Parilla Motorcycles

Today in Motorcycle History


Parilla Paintwork

Here is a short overview of the high-cam paint schemes.

The first years - Touring models

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1953-55 w/trim

Early logo

1954-58(?)

Some of the first high-cam gas tanks were similar to that of Triumph bikes. They came with chrome trim on the side and knee pad rubbers. There was also a variation of the tank without the trim and with more curves. This tank became the common tank for Parilla in the 1950's. There were two sizes. A smaller version for Touring models and slightly bigger tank for the MSDS/early GS bikes. The first years has the early "script" Parilla logo, while the later years sported the standard Moto Parilla logo. Colors were variations of red/black, cream/black, or plain silver. There was also pinstripes done in gold. Most frames, toolboxes, fenders, and forks were painted black. Some bikes had these parts in red.


Early MSDS - Grand Sport

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The first MSDS/GS tanks were a bigger version of the Touring tank. Almost all of this type of tank had the black & cream colors. There was a huge modification to the bottom to accommodate the top of the high-cam motor while making it able to sit low on the frame. A Twin tank was discovered with the same modification. Usually, the Twin tank doesn't have the cut-out, but this one did suggesting that the company used the same size tank for Twins and GS's. You can see the size difference between the Touring and MSDS/Twin tanks.


Late MSDS - GS - Sport

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Other than the high-cam motor, this tank identifies a motorcycle as a Parilla. It is a very unique part of a Parilla and very sought after for restorations and race conversions. This design started showing up on Grand Sports in 1958. The same tank found its way onto 1960's 125 Sprints and later Super Speedsters. Colors for most GS bikes is silver with a black pinstripe. The D shaped pinstripe is hard to replicate and all sorts of non-original variations have been spotted. The above example is very close to the correct "D" shape. Other designs were a lower "swoop" of silver, red, or blue on a metallic blue or white base color. The Sport models were mostly a black " boomerang" on a red tank. There are several size variations and most have a metal loop at the rear for a leather strap. 1950's tanks have a hinged cap, while the 60's tanks have a screw on cap. All GS bikes had black fenders, toolboxes and forks.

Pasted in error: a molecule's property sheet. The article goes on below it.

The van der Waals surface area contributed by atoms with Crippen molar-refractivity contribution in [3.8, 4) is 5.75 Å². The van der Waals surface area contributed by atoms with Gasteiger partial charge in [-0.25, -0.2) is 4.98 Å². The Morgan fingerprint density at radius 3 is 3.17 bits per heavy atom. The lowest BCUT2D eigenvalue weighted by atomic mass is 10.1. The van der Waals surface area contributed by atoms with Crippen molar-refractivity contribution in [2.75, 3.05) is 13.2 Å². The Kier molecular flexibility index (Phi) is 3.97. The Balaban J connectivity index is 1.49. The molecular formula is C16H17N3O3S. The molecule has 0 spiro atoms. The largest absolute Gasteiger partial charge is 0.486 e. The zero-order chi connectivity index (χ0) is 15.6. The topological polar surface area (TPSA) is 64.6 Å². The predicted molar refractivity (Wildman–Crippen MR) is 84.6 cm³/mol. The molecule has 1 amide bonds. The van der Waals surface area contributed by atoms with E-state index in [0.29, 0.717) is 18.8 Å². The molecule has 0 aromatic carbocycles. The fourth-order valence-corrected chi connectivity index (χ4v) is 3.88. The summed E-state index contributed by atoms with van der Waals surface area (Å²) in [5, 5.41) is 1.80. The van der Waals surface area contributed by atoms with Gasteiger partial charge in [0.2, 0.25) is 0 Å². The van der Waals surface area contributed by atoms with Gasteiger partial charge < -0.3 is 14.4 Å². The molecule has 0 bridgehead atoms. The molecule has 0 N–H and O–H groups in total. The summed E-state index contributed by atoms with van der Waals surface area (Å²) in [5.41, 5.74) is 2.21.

Early Tourist - Trailmaster & 125/175 Scramblers

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This type of gas tank was first used by the 175 Wildcat scrambler in 1958. It was a more compact version of the Touring tank. This tank was also used on the Trailmaster, and the early versions of the 125 scrambler and Tourist. Colors were gold with white panels for the wildcat, a metallic red (or blue) lower with a silver upper half, and a rare version of a metallic red base with a silver "swoop" on the sides.


Late Tourist -Trailmaster & 125 Scrambler

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This squared up version of the GS tank first appeared on Tourists and 125 scramblers around 1963. There is another slightly different version of the same tank that is not as tall and with a curve in the back. Most likely colors were metallic blue (or red) over silver. On most Tourists, the petcocks are mounted in the center on both sides. On most 125 scramblers, the petcocks are mounted at the rear of the tank. There were several different logo decals for this tank. Yellow and blue, white and blue and silver sparkle with red versions have been seen. Most frames, toolboxes and forks were painted Metallic blue or red with some bike's frames/forks painted silver.


250cc Wildcat Scrambler

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The 250 Wildcat tanks were designed for competition. There was a leather strap at the back and a quick release design for the front mounts without bolts to hold it in place. The majority of Wildcat tanks were silver with a black & red pinstripe. Less common designs were red with a white pinstripe and a metallic green or bronze, which has not been 100% confirmed. Almost all frames and fenders were painted black.

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